Aunt G, Young

Aunt G and her husband G ran a prosperous Funeral Home in a section of Philadelphia called Germantown. Aunt G was my great-aunt, my grandmother’s sister. She and G were in their seventies.  I moved in with them, taking an apartment on the top floor of one of their two little mansions. I brought an antique trunk full of books and a duffel bag with clothes in it. From Penn Station to the Funeral Home was a seven dollar cab ride that Aunt G had paid for in advance.

The ground floor of the place housed a large chapel and a little morgue and each room had a powerful identifying odor, formaldehyde, flowers, or G’s Old Spice. Living in the Funeral Home with G and G, I became familiar with certain properties of the elderly. Certain properties also of their not-too-distant cousins, the dead. These old folks, G and G’s circle, were not opaque to me.

G and G’s friends were bourgeois light-skinned blacks. They were thin-lipped and straight-haired and they sunburned easily and had come of age during a monstrous era that had bluntly preferred them to blacks endowed with too much Africa (the very endowment I believe explains my relentless health, my unnatural apparent youth and the one stereotypical bonus I don’t mind claiming because in claiming it I’m not obliged to put on public display). Frantz Fanon would probably have been more amused than disgusted by them. In a sense they were his subject.

They kept to themselves as a group, avoiding, whenever possible, the company of blacker blacks and whites as well. There was practically a periodic table for classifying the  increments between varying degrees of Negro. They were masters of it. The oddball of this group was Mr. Jimmy, who was chocolate brown but found himself in the company of these colored racists under the provisional aegis of his yellow wife.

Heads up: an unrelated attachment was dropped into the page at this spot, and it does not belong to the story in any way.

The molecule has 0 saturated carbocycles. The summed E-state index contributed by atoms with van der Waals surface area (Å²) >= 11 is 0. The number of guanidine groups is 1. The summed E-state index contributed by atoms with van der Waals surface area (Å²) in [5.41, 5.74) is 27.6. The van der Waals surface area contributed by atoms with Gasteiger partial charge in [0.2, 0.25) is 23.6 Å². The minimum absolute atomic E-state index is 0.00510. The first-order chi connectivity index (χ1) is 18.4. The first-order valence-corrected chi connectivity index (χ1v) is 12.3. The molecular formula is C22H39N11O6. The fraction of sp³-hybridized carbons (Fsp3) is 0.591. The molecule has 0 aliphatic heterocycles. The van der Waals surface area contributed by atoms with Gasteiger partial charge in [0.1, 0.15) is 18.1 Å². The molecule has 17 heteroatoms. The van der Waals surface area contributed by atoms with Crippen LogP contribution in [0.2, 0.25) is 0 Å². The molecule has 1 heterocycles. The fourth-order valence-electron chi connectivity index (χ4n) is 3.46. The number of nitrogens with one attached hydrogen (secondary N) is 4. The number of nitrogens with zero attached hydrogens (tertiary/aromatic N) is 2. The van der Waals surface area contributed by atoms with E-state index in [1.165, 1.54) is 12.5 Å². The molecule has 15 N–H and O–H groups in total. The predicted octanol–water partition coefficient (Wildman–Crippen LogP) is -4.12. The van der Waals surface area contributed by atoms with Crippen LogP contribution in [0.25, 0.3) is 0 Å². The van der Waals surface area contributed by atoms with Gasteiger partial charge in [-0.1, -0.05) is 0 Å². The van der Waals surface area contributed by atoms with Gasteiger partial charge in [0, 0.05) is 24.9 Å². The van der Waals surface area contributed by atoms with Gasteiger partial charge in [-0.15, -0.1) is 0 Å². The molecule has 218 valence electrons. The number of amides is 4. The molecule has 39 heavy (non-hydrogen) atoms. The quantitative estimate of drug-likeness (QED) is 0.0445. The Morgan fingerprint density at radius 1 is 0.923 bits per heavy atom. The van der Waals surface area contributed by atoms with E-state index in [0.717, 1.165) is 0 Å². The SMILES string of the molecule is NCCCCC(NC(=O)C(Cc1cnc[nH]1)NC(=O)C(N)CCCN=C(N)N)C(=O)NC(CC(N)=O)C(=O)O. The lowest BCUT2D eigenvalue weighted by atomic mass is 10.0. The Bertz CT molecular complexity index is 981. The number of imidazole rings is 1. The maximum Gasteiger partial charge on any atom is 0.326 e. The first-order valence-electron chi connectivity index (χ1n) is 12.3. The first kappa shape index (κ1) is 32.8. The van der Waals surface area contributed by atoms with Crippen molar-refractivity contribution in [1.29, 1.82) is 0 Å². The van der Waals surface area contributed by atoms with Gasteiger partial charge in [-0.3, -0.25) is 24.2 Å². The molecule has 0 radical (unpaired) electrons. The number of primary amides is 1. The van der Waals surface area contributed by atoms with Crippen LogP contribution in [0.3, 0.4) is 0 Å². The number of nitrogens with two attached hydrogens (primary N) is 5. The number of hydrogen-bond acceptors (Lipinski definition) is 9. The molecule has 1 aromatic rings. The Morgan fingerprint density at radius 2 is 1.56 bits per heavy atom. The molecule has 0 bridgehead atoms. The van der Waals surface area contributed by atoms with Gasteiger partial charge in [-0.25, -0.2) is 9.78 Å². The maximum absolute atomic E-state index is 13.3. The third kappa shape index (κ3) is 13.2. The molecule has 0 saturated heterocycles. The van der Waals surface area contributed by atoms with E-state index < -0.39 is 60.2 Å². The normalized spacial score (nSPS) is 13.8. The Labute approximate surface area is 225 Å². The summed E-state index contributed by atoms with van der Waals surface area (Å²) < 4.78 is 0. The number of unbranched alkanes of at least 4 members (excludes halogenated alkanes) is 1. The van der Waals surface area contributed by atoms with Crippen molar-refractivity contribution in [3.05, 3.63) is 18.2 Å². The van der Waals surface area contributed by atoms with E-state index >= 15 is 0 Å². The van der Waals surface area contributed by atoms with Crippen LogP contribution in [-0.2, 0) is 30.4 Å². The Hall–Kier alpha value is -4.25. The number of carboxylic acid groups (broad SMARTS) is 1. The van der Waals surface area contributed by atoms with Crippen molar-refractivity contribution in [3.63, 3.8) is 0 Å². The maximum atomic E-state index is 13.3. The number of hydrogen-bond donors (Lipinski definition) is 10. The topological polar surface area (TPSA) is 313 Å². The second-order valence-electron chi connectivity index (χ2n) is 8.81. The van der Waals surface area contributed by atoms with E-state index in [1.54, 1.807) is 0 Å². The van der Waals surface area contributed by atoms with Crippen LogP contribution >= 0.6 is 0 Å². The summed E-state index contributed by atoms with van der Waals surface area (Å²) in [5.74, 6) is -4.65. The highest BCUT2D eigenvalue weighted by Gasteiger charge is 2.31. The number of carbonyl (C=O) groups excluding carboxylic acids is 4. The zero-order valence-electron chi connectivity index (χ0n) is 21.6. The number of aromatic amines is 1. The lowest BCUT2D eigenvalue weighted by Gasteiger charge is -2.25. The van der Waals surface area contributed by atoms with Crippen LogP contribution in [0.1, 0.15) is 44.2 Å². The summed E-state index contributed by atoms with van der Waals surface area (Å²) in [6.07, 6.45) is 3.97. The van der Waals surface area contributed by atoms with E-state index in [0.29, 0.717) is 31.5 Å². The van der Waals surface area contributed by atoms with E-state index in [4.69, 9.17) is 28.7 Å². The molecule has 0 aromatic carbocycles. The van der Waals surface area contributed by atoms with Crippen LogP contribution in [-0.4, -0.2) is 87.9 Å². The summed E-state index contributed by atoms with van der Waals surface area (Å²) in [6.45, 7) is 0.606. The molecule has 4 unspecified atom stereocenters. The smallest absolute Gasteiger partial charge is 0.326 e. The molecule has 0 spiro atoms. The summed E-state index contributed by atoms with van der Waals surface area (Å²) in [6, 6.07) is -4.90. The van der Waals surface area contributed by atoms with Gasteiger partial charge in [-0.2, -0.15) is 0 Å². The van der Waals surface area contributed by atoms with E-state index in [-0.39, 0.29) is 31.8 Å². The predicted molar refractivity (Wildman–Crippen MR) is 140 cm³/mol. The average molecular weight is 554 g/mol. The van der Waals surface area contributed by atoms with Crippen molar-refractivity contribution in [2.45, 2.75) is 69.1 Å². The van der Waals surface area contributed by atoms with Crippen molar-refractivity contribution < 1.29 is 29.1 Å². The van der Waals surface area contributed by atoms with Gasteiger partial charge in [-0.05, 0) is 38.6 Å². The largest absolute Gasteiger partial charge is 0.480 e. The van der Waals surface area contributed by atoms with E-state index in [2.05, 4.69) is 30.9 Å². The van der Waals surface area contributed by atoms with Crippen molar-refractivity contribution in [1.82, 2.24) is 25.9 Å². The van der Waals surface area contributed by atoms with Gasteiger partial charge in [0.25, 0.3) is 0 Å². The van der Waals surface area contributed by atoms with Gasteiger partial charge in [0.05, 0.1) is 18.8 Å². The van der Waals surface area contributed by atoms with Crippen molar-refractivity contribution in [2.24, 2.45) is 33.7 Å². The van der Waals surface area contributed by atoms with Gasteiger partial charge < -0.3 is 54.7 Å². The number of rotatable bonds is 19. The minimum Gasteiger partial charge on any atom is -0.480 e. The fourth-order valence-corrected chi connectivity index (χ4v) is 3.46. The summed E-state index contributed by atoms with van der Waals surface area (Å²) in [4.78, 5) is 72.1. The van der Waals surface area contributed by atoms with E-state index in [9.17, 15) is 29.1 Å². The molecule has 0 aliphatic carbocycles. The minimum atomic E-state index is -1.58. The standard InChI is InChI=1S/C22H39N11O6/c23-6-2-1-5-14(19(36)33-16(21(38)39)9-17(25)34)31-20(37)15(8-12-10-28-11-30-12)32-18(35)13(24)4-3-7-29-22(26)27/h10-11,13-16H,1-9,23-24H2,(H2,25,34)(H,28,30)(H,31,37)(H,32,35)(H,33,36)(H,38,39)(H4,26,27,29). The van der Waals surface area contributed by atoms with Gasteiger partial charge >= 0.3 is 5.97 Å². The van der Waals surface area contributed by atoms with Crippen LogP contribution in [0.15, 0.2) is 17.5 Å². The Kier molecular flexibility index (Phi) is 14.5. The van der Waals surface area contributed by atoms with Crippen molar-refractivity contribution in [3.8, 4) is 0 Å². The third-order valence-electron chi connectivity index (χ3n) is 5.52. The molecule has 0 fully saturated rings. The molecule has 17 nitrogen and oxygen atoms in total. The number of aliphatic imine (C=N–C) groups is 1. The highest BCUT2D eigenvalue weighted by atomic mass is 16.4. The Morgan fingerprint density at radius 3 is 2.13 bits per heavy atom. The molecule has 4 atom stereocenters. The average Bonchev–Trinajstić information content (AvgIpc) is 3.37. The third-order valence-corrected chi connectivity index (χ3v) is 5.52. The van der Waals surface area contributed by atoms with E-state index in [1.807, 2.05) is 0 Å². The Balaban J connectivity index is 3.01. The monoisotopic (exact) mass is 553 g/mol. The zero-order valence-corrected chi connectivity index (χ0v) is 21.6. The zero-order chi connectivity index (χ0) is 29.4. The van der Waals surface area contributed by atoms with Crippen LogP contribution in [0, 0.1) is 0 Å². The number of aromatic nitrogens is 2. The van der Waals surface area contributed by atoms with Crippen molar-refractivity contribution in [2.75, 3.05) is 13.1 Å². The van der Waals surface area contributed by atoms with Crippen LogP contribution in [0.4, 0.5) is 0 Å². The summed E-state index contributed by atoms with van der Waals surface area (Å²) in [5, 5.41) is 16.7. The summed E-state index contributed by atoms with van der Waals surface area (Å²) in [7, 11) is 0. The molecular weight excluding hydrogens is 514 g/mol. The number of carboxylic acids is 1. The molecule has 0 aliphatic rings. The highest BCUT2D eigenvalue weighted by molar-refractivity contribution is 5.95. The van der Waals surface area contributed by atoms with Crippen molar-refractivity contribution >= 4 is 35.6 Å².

Mr. Jimmy lived just down the street, in a typical Germantown row-home. Every stone building on the block, except for the tatty mansion, was tall and narrow and pressed in a contiguous row, each with its ersatz yard. On warm evenings, strolling along our street, you’d find the people of these row-homes out on their porches fanning themselves, or on their knees snipping the weeds in their gardens, or watering rose bushes with indolent flicks of their garden hoses, husbanding the meditative flicker of a cigarette in the haze. I would be out there too, under the chilly beacon of the G and G Funeral Home sign, which towered on a pillar in the front yard.

Those were sweet evenings for me. I’d sit on the porch steps and water the lawn. Neighborhood kids would march by on their way to the corner store, unnaturally quiet for half a block, mesmerized by the Funeral Home.

I loved the wet metal sound of the crickets chirping, and then, on the quarter hour, the clatter of a trolley on Wayne Avenue, showering sparks. I’d take it all in, along with the gorgeous misery implicit in every night, the babies and soul music and living room battles and Gospel from deep in those open windows.  I would sit there and think how sad the Gospel music sounded, the unrequited passion for some blue-eyed blond alien pin-up named Jesus.